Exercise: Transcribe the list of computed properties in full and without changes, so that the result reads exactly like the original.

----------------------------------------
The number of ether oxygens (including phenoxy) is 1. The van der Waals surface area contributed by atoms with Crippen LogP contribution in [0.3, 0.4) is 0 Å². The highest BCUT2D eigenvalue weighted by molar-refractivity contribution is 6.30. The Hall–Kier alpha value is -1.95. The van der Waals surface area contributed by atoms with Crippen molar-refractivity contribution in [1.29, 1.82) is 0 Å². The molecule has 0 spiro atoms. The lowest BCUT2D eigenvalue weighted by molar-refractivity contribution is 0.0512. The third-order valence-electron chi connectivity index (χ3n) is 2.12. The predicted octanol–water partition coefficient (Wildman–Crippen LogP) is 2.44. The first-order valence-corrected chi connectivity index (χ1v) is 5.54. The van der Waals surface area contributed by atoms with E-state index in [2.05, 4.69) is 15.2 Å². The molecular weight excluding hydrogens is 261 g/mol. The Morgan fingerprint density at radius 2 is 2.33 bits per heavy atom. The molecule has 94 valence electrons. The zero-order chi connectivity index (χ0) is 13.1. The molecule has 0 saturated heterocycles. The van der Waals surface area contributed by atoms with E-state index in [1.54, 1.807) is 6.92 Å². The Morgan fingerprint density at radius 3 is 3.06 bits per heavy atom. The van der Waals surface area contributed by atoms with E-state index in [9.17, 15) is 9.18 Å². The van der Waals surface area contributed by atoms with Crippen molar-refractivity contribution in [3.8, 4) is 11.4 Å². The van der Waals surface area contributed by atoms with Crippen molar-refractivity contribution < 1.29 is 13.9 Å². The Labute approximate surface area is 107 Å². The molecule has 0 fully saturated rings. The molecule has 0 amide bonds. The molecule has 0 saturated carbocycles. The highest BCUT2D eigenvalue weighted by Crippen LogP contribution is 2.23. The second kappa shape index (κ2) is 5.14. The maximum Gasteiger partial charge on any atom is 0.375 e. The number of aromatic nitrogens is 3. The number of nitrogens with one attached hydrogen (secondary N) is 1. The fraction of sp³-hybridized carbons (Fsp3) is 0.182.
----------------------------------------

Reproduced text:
The number of ether oxygens (including phenoxy) is 1. The van der Waals surface area contributed by atoms with Crippen LogP contribution in [0.3, 0.4) is 0 Å². The highest BCUT2D eigenvalue weighted by molar-refractivity contribution is 6.30. The Hall–Kier alpha value is -1.95. The van der Waals surface area contributed by atoms with Crippen molar-refractivity contribution in [1.29, 1.82) is 0 Å². The molecule has 0 spiro atoms. The lowest BCUT2D eigenvalue weighted by molar-refractivity contribution is 0.0512. The third-order valence-electron chi connectivity index (χ3n) is 2.12. The predicted octanol–water partition coefficient (Wildman–Crippen LogP) is 2.44. The first-order valence-corrected chi connectivity index (χ1v) is 5.54. The van der Waals surface area contributed by atoms with E-state index in [2.05, 4.69) is 15.2 Å². The molecular weight excluding hydrogens is 261 g/mol. The Morgan fingerprint density at radius 2 is 2.33 bits per heavy atom. The molecule has 94 valence electrons. The zero-order chi connectivity index (χ0) is 13.1. The molecule has 0 saturated heterocycles. The van der Waals surface area contributed by atoms with E-state index in [1.54, 1.807) is 6.92 Å². The Morgan fingerprint density at radius 3 is 3.06 bits per heavy atom. The van der Waals surface area contributed by atoms with E-state index in [9.17, 15) is 9.18 Å². The van der Waals surface area contributed by atoms with Crippen molar-refractivity contribution in [3.8, 4) is 11.4 Å². The van der Waals surface area contributed by atoms with Crippen molar-refractivity contribution < 1.29 is 13.9 Å². The Labute approximate surface area is 107 Å². The molecule has 0 fully saturated rings. The molecule has 0 amide bonds. The molecule has 0 saturated carbocycles. The highest BCUT2D eigenvalue weighted by Crippen LogP contribution is 2.23. The second kappa shape index (κ2) is 5.14. The maximum Gasteiger partial charge on any atom is 0.375 e. The number of aromatic nitrogens is 3. The number of nitrogens with one attached hydrogen (secondary N) is 1. The fraction of sp³-hybridized carbons (Fsp3) is 0.182.